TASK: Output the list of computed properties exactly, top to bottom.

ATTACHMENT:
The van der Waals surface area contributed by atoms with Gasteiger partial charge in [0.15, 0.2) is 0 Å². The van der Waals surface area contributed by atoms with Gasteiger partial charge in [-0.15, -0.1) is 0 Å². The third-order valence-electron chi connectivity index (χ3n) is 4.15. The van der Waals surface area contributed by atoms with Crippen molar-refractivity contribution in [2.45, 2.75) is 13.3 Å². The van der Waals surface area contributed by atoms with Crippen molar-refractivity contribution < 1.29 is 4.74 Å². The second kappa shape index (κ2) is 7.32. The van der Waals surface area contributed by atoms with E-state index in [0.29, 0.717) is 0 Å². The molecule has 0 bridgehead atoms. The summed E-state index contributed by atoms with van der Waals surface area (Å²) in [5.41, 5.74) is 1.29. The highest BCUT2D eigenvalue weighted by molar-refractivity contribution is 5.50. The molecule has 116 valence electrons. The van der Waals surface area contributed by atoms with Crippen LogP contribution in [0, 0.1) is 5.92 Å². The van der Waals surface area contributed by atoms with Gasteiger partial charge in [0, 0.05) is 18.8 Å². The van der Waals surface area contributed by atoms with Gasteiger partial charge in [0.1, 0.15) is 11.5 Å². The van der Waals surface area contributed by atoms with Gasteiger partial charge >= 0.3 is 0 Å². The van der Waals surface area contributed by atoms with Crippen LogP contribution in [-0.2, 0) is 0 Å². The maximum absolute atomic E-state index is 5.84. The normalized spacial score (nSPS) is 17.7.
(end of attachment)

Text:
The van der Waals surface area contributed by atoms with Gasteiger partial charge in [0.15, 0.2) is 0 Å². The van der Waals surface area contributed by atoms with Gasteiger partial charge in [-0.15, -0.1) is 0 Å². The third-order valence-electron chi connectivity index (χ3n) is 4.15. The van der Waals surface area contributed by atoms with Crippen molar-refractivity contribution in [2.45, 2.75) is 13.3 Å². The van der Waals surface area contributed by atoms with Crippen molar-refractivity contribution < 1.29 is 4.74 Å². The second kappa shape index (κ2) is 7.32. The van der Waals surface area contributed by atoms with E-state index in [0.29, 0.717) is 0 Å². The molecule has 0 bridgehead atoms. The summed E-state index contributed by atoms with van der Waals surface area (Å²) in [5.41, 5.74) is 1.29. The highest BCUT2D eigenvalue weighted by molar-refractivity contribution is 5.50. The molecule has 116 valence electrons. The van der Waals surface area contributed by atoms with Crippen LogP contribution in [0, 0.1) is 5.92 Å². The van der Waals surface area contributed by atoms with Gasteiger partial charge in [0, 0.05) is 18.8 Å². The van der Waals surface area contributed by atoms with Gasteiger partial charge in [0.1, 0.15) is 11.5 Å². The van der Waals surface area contributed by atoms with Gasteiger partial charge >= 0.3 is 0 Å². The van der Waals surface area contributed by atoms with Crippen LogP contribution in [-0.2, 0) is 0 Å². The maximum absolute atomic E-state index is 5.84. The normalized spacial score (nSPS) is 17.7.